Broadcast networks, on the road to completing much of their upfront deal-making, are operating in a marketplace that is still concerned about weak pricing and volume gains.
"Broadcast is pretty much done; cable is moving slowly," says one veteran media-buying executive. One network, CBS, offered a statement: “As we near the finish line, we are very confident that CBS has once again achieved the highest pricing and most total dollars in the upfront marketplace.”
CBS did not go into further detail. But one estimate from Topeka Capital Markets predicted that CBS would take in $2.6 billion in upfront revenue this year.
In what seems like a sellers market, media-buying executives have pushed for smaller rate hikes -- the cost per thousand viewers (CPMs) -- versus a year ago, at around 3% to 7%. This would be smaller than the 5% to 8% hikes that broadcast networks had a year ago.
NBC may be the lone exception, showing some strong viewership improvements this year and winning the season overall among 18-49 viewers. But while NBC looks to write the highest gains on CPMs this year, it still has much ground to make up: Its average prime-time CPMs are 25% lower, on average, than other networks.
According to some media executives, NBC has completed more than 50% of its upfront deal-making and is on track to achieve higher volume than a year ago. It is estimated that the network pulled in some $2.1 billion in the 2013-2014 upfront selling season. An NBC spokeswoman had no comment regarding any upfront deals.
Just like last year, NBC’s selling efforts are pushing to include package deal-making for its array of cable networks including USA Network and Bravo, among others -- as well as digital platforms -- that one media executive also believes are far along in upfront deals.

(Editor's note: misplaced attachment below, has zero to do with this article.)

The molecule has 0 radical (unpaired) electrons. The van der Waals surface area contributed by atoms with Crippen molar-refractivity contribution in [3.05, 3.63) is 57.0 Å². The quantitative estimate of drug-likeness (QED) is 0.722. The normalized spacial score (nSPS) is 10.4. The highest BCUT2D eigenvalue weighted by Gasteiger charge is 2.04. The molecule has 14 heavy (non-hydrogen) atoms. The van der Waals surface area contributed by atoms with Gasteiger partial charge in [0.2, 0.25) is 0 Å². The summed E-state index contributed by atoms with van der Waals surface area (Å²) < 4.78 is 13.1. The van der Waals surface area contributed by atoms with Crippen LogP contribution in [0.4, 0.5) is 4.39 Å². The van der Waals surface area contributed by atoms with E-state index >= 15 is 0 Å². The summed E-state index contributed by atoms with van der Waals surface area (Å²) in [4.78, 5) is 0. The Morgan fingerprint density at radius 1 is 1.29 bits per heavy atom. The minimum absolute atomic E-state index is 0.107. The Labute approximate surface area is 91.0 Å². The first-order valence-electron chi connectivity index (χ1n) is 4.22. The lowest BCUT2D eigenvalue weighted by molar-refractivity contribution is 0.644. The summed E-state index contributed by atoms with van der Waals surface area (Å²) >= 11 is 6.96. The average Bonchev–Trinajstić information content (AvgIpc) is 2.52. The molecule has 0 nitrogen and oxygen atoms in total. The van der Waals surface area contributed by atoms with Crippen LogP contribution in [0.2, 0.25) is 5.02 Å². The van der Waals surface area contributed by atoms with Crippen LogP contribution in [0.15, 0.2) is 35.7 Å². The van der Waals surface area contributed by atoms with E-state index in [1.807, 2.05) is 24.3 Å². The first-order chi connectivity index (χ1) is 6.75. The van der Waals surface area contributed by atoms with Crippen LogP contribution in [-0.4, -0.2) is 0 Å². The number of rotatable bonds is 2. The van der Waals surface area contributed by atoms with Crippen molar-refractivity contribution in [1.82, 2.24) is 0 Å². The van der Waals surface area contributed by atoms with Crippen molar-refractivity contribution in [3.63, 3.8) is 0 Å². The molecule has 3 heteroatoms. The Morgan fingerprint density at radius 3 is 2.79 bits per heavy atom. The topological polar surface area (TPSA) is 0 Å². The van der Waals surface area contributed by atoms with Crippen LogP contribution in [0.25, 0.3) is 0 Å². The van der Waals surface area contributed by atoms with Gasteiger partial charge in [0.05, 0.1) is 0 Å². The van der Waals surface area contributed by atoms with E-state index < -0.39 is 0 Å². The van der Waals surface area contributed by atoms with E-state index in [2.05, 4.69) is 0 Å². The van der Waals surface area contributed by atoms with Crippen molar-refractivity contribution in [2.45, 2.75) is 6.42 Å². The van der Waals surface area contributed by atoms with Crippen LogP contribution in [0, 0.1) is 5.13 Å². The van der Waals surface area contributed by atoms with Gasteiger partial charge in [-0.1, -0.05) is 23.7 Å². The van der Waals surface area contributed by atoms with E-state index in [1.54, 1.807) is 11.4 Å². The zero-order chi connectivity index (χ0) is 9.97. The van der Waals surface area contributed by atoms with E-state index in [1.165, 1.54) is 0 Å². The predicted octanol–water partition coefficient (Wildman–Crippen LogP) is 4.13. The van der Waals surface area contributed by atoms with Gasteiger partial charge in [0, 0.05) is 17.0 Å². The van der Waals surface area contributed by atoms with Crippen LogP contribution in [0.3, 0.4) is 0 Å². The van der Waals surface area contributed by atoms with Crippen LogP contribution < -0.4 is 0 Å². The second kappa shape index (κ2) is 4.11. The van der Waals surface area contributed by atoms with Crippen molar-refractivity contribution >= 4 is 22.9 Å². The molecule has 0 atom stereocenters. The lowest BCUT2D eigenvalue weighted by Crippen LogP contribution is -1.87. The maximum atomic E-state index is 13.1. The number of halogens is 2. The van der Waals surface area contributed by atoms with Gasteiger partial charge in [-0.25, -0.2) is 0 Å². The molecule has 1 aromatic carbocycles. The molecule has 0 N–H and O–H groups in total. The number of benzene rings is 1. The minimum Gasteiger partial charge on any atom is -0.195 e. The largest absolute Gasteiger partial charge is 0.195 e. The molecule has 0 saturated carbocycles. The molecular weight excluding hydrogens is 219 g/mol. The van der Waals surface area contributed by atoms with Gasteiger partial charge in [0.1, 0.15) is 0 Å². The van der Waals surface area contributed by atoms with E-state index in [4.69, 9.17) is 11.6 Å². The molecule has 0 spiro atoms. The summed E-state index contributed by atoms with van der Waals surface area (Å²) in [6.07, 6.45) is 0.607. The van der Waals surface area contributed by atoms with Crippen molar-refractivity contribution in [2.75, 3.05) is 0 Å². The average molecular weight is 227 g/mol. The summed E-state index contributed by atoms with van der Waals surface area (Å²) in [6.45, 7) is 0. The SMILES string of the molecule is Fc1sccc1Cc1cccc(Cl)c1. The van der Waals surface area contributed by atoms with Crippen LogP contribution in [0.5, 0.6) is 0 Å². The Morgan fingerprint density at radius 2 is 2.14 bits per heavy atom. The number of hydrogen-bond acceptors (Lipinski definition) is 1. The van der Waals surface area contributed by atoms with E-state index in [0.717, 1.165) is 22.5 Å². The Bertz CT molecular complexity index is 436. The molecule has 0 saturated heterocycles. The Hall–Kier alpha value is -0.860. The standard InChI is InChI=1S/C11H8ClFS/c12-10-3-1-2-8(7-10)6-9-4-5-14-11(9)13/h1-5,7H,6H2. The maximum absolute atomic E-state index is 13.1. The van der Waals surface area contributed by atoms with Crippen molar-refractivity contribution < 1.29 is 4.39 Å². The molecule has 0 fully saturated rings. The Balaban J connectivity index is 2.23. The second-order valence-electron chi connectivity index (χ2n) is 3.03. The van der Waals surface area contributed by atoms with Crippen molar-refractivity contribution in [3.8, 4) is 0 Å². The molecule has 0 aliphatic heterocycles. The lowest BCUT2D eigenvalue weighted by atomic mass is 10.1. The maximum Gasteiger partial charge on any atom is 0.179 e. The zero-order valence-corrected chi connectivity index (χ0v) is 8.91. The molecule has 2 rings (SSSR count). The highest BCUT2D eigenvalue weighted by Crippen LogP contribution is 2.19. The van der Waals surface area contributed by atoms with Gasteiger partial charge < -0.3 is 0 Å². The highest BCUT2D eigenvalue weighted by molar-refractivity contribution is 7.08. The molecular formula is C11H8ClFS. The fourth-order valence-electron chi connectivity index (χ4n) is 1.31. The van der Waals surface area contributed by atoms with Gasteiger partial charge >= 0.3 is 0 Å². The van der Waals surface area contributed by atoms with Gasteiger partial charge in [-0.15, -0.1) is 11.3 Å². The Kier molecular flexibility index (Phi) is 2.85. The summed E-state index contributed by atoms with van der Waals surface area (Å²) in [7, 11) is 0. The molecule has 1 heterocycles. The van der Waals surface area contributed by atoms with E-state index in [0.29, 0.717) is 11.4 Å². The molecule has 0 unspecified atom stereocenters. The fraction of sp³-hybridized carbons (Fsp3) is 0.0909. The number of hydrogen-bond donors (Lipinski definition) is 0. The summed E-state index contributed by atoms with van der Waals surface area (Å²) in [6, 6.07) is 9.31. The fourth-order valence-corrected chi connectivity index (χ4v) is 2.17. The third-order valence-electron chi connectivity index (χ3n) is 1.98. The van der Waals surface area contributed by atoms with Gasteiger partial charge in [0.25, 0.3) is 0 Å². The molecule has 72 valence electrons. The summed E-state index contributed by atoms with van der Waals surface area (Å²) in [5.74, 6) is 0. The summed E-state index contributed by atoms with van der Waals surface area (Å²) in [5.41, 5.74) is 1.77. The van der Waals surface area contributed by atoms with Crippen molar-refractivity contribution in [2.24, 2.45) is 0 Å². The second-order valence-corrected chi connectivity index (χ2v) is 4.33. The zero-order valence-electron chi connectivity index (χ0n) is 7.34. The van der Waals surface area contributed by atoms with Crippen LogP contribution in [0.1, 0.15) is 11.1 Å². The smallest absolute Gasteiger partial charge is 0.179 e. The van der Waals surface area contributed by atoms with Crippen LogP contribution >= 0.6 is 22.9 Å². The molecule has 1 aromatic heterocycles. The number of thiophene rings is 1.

But one media agency questions the extent to which NBCU and its cable networks have completed deals: “Word on the street is negotiations have stalled with a few big shops, [because] NBC refuses to close without cable and syndication.” The executive adds: “Agencies refuse to close cable in a vacuum.”
ABC has also completed more than 50% of its upfront business, according to executives -- with mid-single-digit CPM increases. An ABC spokeswoman had no comment.
On the flip side, Fox, with sinking viewership this season, is tallying deals on the lower end of the CPM increase range, according to media executives. A Fox spokeswoman did not have a comment by press time.
One issue of greater concern may be overall upfront broadcast volume. Initially, upfront broadcast volume was estimated to be down 1% to 3% from the $9.2 billion totals pulled in a year ago.
Some of that money, according to executives, is being shifted to cable networks, which are poised to hit the $10 billion level in upfront advertising deals. Network cable advertising sales executives believe much of the cable upfront process will take place next week.
“We have been moving since early last week,” says one veteran cable TV advertising
sales executive. “It will be all done in a week, same as usual -- albeit one week later.”
Some media executives are still alarmed that broadcast networks might be looking at greater overall volume losses in the upfront -- down about 5% versus a year ago. This is due to viewership erosion, as well as TV marketers' efforts to shift money to cable networks and some digital video platforms.
But C7 still remains a wild card, other executives say -- depending on the number of upfront TV advertisers shifting to a C7 Nielsen viewing deal-making metric from C3.
A marketplace shift to a C7 rating guarantee to marketers -- C7, the average commercial ratings plus seven days of time-shifted data -- could boost overall volume for national TV broadcasters about 2% to 3%. This will come from adding four days of viewing data from the current three days of time-shifted viewing metric.
Early projections were that the vast majority of upfront deals this season could be under C7 ratings guarantees -- but that does not seem to have occurred. One media executive estimates that this year, there could be only around 25% of upfront deals being shifted to C7 -- resulting from a majority of GroupM TV advertising clients.
In return for making those higher numbers, TV marketers might benefit from lower CPM price hikes than those buying with C3 guarantees.
Concerning C7, CBS, in its statement said: “Agencies and clients continue to value the strength, stability and delivery that we provide as a pure-play broadcaster, and we are very pleased that in addition to C3, C7 is now playing a meaningful part in our negotiations.”
"Watching TV" photo from Shutterstock.